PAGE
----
Scientific Research

Economic impact of homeopathic practice in general medicine in France

Written by Karine Danno

A study of the economic impact of homeopathic practice in general medicine in France concluded that management of patients by a homeopathic GP was less expensive from a global perspective, in terms of total management.

Aurélie Colas, Karine Danno, Cynthia Tabar,  Jenifer Ehreth, Gérard Duru

Health Economics Review20155:18

DOI: 10.1186/s13561-015-0055-5

©  Colas et al. 2015   – Received: 13 January 2015 – Accepted: 25 June 2015

Published: 8 July 2015

Open Access


Health authorities are constantly searching for new ways to stabilise health expenditures. To explore this issue, we compared the costs generated by different types of medical practice in French general medicine: i.e. conventional (CM-GP), homeopathic (Ho-GP), or mixed (Mx-GP).

Data from a previous cross-sectional study, EPI3 La-Ser, were used. Three types of cost were analysed: (i) consultation cost (ii) prescription cost and (iii) total cost (consultation + prescription). Each was evaluated as: (i) the cost to Social Security (ii) the remaining cost (to the patient and/or supplementary health insurance); and (iii) health expenditure (combination of the two costs).

With regard to Social Security, treatment by Ho-GPs was less costly (42.00 € vs 65.25 € for CM-GPs, 35 % less). Medical prescriptions were two-times more expensive for CM-GPs patients (48.68 € vs 25.62 €). For the supplementary health insurance and/or patient out-of-pocket costs, treatment by CM-GPs was less expensive due to the lower consultation costs (6.19 € vs 11.20 € for Ho-GPs) whereas the prescription cost was comparable between the Ho-GPs and the CM-GPs patients (15.87 € vs 15.24 € respectively) . The health expenditure cost was 20 % less for patients consulting Ho-GPs compared to CM-GPs (68.93 € vs 86.63 €, respectively). The lower cost of medical prescriptions for Ho-GPs patients compared to CM-GPs patients (41.67 € vs 63.72 €) was offset by the higher consultation costs (27.08 € vs 22.68 € respectively). Ho-GPs prescribed fewer psychotropic drugs, antibiotics and non-steroidal anti-inflammatory drugs.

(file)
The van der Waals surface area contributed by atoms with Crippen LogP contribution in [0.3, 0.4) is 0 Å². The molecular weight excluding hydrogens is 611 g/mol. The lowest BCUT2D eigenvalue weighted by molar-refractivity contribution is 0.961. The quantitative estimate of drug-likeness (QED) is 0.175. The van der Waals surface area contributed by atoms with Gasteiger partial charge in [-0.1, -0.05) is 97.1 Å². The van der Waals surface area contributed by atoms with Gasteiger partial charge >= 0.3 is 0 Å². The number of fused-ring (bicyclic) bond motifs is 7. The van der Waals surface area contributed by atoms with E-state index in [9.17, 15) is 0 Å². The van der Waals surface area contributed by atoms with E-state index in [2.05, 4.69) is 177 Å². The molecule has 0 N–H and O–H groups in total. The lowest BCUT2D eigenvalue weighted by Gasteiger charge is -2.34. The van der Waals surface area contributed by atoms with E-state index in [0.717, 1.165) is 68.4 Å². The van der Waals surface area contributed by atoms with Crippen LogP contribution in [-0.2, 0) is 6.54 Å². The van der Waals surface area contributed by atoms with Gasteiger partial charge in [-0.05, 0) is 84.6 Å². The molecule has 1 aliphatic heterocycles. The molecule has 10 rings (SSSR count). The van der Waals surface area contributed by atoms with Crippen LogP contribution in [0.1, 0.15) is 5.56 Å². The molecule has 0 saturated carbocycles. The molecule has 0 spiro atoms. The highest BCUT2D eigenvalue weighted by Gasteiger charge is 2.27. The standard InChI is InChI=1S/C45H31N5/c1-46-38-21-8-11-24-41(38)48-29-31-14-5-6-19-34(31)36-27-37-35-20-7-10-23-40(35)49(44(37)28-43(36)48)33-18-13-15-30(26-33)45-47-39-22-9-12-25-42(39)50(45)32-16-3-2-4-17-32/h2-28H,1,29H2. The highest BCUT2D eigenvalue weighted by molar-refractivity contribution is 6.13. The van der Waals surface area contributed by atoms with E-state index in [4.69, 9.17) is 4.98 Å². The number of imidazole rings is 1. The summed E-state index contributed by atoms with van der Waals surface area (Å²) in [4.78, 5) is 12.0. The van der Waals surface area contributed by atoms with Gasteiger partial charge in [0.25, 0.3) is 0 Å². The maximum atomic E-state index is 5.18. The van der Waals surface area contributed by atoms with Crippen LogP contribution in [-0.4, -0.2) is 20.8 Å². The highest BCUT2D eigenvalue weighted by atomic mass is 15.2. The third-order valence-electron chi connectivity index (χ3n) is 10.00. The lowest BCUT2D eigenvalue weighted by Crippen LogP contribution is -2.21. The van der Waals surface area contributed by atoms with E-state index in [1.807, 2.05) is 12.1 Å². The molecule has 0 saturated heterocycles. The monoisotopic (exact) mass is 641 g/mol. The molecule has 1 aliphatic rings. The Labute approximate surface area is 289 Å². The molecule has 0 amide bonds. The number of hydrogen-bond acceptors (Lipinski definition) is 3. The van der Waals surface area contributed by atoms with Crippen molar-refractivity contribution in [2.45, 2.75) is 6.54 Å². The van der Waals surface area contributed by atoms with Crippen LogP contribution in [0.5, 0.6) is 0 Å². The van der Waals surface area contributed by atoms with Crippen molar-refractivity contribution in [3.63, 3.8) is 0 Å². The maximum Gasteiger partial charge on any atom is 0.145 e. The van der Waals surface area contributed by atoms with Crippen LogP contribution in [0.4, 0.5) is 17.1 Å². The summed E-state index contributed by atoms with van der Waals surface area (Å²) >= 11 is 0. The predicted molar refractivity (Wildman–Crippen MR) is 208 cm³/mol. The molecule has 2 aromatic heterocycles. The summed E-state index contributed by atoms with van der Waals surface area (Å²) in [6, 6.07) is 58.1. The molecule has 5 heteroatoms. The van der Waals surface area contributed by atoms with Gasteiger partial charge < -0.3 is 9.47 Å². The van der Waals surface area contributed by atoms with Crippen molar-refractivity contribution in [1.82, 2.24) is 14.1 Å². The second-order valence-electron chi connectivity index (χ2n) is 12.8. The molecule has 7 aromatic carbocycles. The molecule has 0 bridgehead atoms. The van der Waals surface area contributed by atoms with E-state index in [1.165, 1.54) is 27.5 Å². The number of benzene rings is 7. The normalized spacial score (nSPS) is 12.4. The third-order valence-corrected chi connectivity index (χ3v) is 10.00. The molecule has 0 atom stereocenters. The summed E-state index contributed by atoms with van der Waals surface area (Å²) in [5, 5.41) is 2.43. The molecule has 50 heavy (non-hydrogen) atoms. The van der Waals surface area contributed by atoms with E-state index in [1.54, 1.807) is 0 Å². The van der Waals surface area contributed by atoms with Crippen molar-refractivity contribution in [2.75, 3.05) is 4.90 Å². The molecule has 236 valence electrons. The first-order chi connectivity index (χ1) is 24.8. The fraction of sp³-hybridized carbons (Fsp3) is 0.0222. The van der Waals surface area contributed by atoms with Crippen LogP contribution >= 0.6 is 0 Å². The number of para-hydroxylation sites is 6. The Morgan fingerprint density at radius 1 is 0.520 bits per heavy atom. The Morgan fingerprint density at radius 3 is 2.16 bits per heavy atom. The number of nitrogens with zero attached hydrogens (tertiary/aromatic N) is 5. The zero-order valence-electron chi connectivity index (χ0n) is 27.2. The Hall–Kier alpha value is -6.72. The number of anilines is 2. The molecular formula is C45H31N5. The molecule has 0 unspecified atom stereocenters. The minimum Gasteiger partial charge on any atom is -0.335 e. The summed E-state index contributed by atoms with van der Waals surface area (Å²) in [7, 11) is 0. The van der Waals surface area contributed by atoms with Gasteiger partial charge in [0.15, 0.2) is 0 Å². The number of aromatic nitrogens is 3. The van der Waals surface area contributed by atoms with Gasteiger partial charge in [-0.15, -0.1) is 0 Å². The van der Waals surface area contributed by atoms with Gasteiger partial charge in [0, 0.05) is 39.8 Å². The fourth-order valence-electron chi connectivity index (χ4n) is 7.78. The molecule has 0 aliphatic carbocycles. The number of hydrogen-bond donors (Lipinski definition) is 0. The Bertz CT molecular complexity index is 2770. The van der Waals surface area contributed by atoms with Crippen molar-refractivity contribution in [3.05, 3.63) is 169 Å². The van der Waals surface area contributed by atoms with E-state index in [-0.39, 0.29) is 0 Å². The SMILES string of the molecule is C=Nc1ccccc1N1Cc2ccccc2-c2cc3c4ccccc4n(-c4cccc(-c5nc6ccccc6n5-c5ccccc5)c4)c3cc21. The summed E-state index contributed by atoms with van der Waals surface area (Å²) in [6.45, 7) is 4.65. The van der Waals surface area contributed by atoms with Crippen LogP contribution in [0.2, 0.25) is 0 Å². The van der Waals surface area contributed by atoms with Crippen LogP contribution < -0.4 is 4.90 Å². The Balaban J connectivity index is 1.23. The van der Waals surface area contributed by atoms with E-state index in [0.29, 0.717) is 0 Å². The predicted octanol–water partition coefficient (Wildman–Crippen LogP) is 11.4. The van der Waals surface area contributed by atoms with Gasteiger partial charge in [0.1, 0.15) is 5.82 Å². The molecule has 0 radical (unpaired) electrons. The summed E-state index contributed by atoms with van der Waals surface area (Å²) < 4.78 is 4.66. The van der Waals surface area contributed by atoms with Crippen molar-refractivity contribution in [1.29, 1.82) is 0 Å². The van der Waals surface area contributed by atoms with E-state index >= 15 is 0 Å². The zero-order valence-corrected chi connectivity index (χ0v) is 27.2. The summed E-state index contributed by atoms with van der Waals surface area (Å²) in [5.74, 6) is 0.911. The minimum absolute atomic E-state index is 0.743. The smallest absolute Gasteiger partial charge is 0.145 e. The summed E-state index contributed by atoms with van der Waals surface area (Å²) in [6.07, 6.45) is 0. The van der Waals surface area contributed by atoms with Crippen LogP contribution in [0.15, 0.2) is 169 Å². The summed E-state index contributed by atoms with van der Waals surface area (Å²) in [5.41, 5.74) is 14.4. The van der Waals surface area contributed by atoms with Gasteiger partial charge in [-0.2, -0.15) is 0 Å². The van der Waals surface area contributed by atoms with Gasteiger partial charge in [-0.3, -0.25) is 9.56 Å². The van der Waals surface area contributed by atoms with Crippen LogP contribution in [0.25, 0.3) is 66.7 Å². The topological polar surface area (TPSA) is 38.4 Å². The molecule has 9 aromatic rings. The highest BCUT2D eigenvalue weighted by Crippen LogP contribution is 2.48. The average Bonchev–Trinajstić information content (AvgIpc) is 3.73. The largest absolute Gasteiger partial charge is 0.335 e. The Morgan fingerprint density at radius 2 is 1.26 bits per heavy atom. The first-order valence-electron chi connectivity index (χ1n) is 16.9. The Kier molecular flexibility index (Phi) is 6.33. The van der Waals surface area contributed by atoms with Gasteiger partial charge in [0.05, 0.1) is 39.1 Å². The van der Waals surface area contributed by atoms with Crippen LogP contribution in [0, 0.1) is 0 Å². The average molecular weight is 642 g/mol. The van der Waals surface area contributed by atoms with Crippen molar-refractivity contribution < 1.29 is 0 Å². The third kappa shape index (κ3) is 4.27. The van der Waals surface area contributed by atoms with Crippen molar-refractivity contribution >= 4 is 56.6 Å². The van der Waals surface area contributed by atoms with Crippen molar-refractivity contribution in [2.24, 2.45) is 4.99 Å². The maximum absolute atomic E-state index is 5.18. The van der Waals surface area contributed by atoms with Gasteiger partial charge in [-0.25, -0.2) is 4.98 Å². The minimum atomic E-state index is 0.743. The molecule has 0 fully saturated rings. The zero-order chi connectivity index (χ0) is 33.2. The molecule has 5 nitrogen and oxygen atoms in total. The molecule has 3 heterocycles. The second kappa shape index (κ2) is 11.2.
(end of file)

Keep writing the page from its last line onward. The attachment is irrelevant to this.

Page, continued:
In conclusions management of patients by homeopathic GPs may be less expensive from a global perspective and may represent an important interest to public health.


Conventional medicine General practitioner Homeopathy Economic analysis Prescribing practice


The most effective ways to stabilise healthcare expenditure in France are widely debated by the authorities. Current healthcare represents approximately 10 % of all governmental spending (14.5 million €) [1]. The way in which this care is dispensed in general practice should be examined. The types of care practised and treatments prescribed could be evaluated with regard to their efficacy, usefulness, value to public health and economic impacts on society. This could help identify the most respectful and ethical practices, support the best use of medicines, obtain positive clinical outcomes and reduce costs. With this information, the health authorities could then make optimal choices.

Over half (56 %) of the French population has used homeopathic medicines and 11 % use these medicines regularly [2]. Homeopathic medicines are prescribed by general practitioners (GPs), but can also be recommended by and purchased directly from the pharmacy. In France, most GPs who prescribe homeopathic medicines undergo additional training on homeopathic medicine during their medical training or during their ongoing practice. The EPI3-La-Ser study [3] found that 24 % of patients in France consulted GPs who regularly or occasionally prescribed homeopathic medicines.

The evaluation of medical practices that prescribe homeopathic medicines is particularly important for public-health policy makers as it may have a considerable impact on healthcare costs. Although there have been many studies on the cost-efficacy of homeopathic or non-conventional treatments compared to other medical treatments [4, 5, 6, 7, 8], relatively few studies have analysed the actual costs of primary care to the Social Security Agency (l’Assurance Maladie), supplementary health insurance and the patient. In France, knowledge of the management of morbidity in hospitals has increased with the establishment of the PMSI (Programme de médicalisation des sytèmes d’information). This is not the same process that occurs in the ambulatory sector apart from some observational studies of general medicine and private company data from GP’s prescriptions taken from different surveys. However, the reimbursement of supplementary health insurance remains relatively poorly documented because there is a lack of publicly available data [9].

For example with respect to the potential of cost reduction, a study carried out in 2005 showed that complete replacement of the brand-name drug, Omeprazole (a proton pump inhibitor), by its generic counterpart for gastroesophageal reflux disease could reduce costs by 18.35 M€ (−4.3 % reimbursed expenditure) [10]. Another study showed that educational programs led to a reduction in antibiotic prescriptions given to children with acute nasopharyngitis, thus significantly reducing (−20 %) Social Security costs while following guidelines for care [11]. However, complementary healthcare’s contribution was not included in these studies.